Sunday, January 28, 2007

MSI: Screwing up hardware once again.

Back when ATi first launched the Radeon Xpress chipset, i went out of my way to get one of the motherboards for AMD's Socket 754 Athlon64 processor. Reason why is that I already had a couple Socket 754 chips, and Asus's K8V-Deluxe was starting to get a little, funky, with stability. The Radeon Xpress, in addition to being newer, was proving to be an overclocking monster, easily keeping pace with Nvidia's Nforce Solutions.

So, when I went shopping, the only Socket 754 Radeon Xpress motherboard was MSI's RS480M. Got it in, and was promptly horrified by it. MSI didn't just have limited voltage controls, there were NO voltage controls at all. DDR 400mhz memory that ran at timings of 2,2,2,5 in the old Asus K8V-Deluxe, would only run at the stable speeds of 3,3,3,8. This isn't something that should happen with Athlon64 chips where the memory controller is on the processor, not on the motherboard. One last niggling problem was the location of the BIOS clear Dip-Switch, which was nestled right behind the front panel (power on, reset, hard-drive light) connectors. It was hands down one of the worst 3rd party computer motherboards I have worked with. That also ignores the speed issues with the ATi SB400 and SB450 chipsets, which had lousy Serial ATA and USB 2.0 transfer speeds.

Okay, so recently a client decided to go with an Apeiva X-Qpack case, something I've talked about before on this blog. I like it because of it's small size, and you can use standard add-in parts.

Because of my success with Asus's P5RD2-VM, a Radeon Xpress chipset, my client also elected to go with Radeon Xpress, but for Athlon64 Socket AM2.

Again, the only motherboard in this catagory, was from MSI. The K9AGM-FID. Now, having dealt with many other motherboard manufacturers before, it is fairly standard practice that when somebody launches a fairly horrible motherboard (like the RS480M), any further editions in the line-up generally have those issues resolved.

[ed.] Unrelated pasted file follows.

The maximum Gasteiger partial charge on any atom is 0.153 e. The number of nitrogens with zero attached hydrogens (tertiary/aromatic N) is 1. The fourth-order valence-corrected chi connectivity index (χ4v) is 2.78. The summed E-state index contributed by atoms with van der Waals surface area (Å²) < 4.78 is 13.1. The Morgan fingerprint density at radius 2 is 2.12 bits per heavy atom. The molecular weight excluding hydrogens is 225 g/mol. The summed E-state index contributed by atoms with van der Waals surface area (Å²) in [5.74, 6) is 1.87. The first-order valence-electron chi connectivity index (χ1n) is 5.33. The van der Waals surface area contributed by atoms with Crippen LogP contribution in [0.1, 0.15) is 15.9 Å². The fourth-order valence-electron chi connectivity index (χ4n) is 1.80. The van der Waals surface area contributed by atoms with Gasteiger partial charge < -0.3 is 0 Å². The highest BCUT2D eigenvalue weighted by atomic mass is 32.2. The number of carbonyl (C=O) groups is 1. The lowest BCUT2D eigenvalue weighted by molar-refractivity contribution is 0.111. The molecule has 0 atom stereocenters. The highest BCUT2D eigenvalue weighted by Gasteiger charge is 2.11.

Nope. Not with MSI. The K9AGM motherboard shares the same layout as the old RS480M, which means the BIOS switch is still in one of the worst places I've ever seen a BIOS switch placed. And like the RS480M there are absolutely no voltage controls what-so-ever on the motherboard. Yes, that is right. No voltage controls on a Chipset that is designed explicitly to have excellent voltage controls.

Okay, so, why do Voltage controls matter anyways? Are not those controls only used to Overclock? No. The problem in this case is that my client also purchased a full gig of DDR2 800mhz Memory from Geil with timings of 4,4,4,12. Yes, the problem from the RS480M is mirrored in the K9AGM. The memory does not run at the rated timings. Rather, the memory will only run at 5,5,5,15. This is a significant problem on Socket AM2, where that timing difference means a consistent performance loss around 10%-15%. The problem is, the voltage that the K9AGM thinks the memory needs is not the voltage the memory needs.

Now, I for one am disgusted. I know that Radeon Xpress is a killer overclocker on both Intel and AMD platforms. I've worked with a couple of ATX motherboards also using the same Radeon Xpress as the K9AGM where I've gotten great overclocks.

Now, what MSI needs to do, and understand this is not a "would be nice if they did it," it is a "absolutely you are releasing this next week" is update the bios for the K9AGM to include the required voltage controls. Now, I don't frankly care if they are not as extensive as the controls found on BioStar's T-Force series. I really don't. I do care though about actually having something to work with.
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